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Contagious or not, genetic or psychological, curable or not... psoriasis remains surrounded by questions... and preconceived ideas. Here are the essentials to know about this disease, which is more common than it seems.
Psoriasis is a chronic inflammatory disease. It can be recognised by its well-defined, red, raised skin patches covered with whitish scales. So where do these patches come from? They are due to an excessive and accelerated renewal of the epidermis, the most superficial layer of the skin (4 to 5 days instead of the usual 28 days). In addition, there is an inflammatory reaction which explains the red appearance and itching.
Psoriasis is not just a disease that can be seen. It is also a disease that can be felt. It develops in flare-ups, the frequency and intensity of which are unpredictable. Psoriasis can therefore have a psychological and social impact.
Only your doctor or dermatologist can make the right diagnosis. This is done by a clinical examination of the skin. The practitioner will look for characteristic lesions on the sites where the disease is most prevalent (scalp, knees, elbows etc.).
More rarely, especially in cases of doubt, a skin biopsy (i.e. the removal of a small piece of skin under local anesthetic) may be performed.
The examination also ensures that psoriasis is not confused with another condition, such as eczema. The two diseases are very similar: they are both chronic and display some similar symptoms.
The right diagnosis gives the treatment a better chance
Psoriasis is not a rare disease. It affects 2 to 3% of the world's population. In France, 1.5 to 3 million people are affected, both women and men. It is, however, more common in people with white skin.
This skin disease can occur at any age, even during childhood (although cases are rarer). There seem to be 2 peaks in the occurrence of the disease: around adolescence (12-15 years) and then around the age of 50. But more than age, psoriasis occurs in people with a genetic predisposition (30% of cases correspond to familial forms) and under the influence of triggering or aggravating factors (skin trauma, certain ENT infections, stress, taking certain medications, being overweight, excessive alcohol or tobacco consumption etc.).
When you have psoriasis you feel alone. Misunderstood. Friends, family, and colleagues all see this disease as a superficial manifestation of an emotional disorder without perceiving the deep and personal drama that plays out inside us.
Psoriasis is a complex disease... with many faces. Its form can vary from one patient to another or manifest itself differently for the same patient over the course of his or her life. The most common form (which accounts for 80% of cases) is plaque psoriasis. It is characterised by thick, well-defined, red plaques covered with whitish scales.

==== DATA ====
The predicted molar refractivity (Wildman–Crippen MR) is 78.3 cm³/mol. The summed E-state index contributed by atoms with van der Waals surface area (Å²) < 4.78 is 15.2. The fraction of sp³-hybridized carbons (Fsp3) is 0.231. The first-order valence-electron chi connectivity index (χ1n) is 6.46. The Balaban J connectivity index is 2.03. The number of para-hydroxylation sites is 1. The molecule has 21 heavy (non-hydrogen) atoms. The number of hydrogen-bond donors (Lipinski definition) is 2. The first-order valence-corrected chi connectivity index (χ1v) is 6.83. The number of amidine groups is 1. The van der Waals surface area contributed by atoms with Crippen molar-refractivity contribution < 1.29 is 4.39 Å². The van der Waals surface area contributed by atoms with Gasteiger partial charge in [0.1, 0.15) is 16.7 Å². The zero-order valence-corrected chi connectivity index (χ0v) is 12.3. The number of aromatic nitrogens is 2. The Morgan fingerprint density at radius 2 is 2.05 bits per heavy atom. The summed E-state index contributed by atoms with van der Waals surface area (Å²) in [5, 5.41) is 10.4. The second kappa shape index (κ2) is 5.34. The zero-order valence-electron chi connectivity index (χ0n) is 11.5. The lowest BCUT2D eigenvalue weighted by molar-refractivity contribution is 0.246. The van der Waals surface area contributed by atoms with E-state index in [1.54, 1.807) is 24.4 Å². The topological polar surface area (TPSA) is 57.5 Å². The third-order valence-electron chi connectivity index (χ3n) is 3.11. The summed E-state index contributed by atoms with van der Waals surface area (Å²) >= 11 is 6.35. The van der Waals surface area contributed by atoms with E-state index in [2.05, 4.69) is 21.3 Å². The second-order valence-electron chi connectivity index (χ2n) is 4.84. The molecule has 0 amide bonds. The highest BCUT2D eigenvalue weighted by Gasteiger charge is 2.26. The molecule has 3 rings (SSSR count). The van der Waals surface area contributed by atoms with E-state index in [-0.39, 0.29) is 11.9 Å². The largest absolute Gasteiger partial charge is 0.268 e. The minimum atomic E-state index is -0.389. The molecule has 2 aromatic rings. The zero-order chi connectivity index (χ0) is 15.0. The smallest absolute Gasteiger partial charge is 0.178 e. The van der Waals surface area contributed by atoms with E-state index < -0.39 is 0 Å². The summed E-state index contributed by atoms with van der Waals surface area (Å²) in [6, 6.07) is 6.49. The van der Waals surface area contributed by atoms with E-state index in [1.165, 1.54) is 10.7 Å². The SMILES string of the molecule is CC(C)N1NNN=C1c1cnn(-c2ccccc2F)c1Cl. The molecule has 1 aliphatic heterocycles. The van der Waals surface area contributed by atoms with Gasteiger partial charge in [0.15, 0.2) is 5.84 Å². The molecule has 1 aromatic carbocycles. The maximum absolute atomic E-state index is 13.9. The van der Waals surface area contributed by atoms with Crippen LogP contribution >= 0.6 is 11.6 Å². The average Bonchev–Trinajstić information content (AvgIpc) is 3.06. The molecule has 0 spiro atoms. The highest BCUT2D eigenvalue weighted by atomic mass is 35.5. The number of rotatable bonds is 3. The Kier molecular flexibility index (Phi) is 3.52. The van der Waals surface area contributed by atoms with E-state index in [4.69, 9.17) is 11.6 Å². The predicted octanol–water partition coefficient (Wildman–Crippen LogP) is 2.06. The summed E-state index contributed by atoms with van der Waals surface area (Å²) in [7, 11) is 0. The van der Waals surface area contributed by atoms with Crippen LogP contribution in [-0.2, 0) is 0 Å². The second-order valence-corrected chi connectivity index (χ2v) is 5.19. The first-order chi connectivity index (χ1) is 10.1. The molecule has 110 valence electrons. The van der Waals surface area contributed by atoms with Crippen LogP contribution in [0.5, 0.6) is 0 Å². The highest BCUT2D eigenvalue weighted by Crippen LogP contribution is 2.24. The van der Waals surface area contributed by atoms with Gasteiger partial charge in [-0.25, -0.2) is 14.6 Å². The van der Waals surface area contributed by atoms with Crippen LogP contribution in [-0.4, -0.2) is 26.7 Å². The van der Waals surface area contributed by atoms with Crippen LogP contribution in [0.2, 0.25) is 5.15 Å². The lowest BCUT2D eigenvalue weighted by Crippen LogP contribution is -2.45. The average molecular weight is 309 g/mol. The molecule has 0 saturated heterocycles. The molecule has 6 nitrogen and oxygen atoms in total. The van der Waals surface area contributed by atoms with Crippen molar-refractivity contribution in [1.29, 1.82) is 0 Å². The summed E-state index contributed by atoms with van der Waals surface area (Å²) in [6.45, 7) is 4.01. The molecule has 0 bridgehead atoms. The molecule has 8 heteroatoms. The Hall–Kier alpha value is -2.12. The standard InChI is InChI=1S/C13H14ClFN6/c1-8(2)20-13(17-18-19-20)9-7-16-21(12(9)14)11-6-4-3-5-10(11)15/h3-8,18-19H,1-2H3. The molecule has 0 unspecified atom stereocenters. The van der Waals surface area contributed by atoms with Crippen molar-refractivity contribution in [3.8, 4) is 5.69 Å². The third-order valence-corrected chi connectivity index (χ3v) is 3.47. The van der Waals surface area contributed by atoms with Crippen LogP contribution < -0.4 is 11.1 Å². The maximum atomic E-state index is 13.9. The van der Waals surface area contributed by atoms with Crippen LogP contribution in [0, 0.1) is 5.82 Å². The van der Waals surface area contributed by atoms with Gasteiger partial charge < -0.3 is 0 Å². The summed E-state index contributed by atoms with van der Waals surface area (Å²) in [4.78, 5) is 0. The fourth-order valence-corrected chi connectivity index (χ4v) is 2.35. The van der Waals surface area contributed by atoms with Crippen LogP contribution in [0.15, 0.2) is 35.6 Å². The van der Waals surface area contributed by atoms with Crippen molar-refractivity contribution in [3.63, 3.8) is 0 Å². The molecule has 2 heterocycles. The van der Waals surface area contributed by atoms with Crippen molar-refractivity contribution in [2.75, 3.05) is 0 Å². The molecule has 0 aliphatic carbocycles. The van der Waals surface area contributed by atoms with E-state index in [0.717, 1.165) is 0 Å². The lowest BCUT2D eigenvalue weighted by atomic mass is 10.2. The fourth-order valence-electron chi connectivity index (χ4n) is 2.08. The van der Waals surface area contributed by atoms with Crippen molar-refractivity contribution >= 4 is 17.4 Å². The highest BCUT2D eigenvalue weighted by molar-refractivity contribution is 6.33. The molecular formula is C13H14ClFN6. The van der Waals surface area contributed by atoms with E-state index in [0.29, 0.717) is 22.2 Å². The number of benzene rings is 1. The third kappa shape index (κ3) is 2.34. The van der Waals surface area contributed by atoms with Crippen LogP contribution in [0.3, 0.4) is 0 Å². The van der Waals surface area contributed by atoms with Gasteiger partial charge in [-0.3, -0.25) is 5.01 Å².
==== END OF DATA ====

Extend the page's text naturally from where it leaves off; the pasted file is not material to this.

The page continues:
Guttate psoriasis (which accounts for less than 10% of cases) often appears in children and adolescents, following a sore throat. The name comes from the fact that it occurs suddenly, in the form of a multitude of small lesions a few millimeters in diameter.
Psoriasis is often associated with a scalp disease (50-80% of patients have scalp flare-ups), but it also affects many other parts of the body. The folds, palms, soles, face and even the nails can be affected. Each of the locations of psoriasis takes a rather particular form and requires appropriate treatment.
As there are many types of psoriasis, there are quite a few types of treatment. Your dermatologist can help you find the right treatment for you. It's worth the effort. Because treating psoriasis well means being able to control it for the long term. See the spotlight on existing psoriasis treatments to get your bearings straight and better understand the care you need.
It's not just a preconceived notion that the sun has a beneficial effect on psoriasis. But, as is often the case with the sun, it is all a question of the right amount and precautions...
Because the aggression of the skin by sunburn can cause a "Koebner" phenomenon. Not to mention that prolonged exposure opens the door to premature skin aging and skin cancers. A piece of advice: expose yourself gradually and protect yourself.
It’s a chronic disease. In the case of psoriasis, we do not speak of a "cure" in the strict sense of the word. Rather, it’s about controlling the disease. Thus, current treatments make it possible to obtain long periods of remission (without flare-ups). This is called plaque lightening, in which the itching and scaling are largely reduced.
Psoriasis is absolutely not contagious. This idea – which is still widely held – should therefore be forgotten as a matter of urgency.
There is nothing inherently dangerous about psoriasis. But the psychological and physical discomfort (and even suffering) it causes (in 15% of cases, the skin lesions are accompanied by rheumatic problems) are very disabling. Learning to live with the disease, treating it correctly and maintaining an excellent relationship with your doctor all contribute to better control of the condition.
I love it, I have no more redness, itching or allergies. My skin is soft.XeraCalm A.D range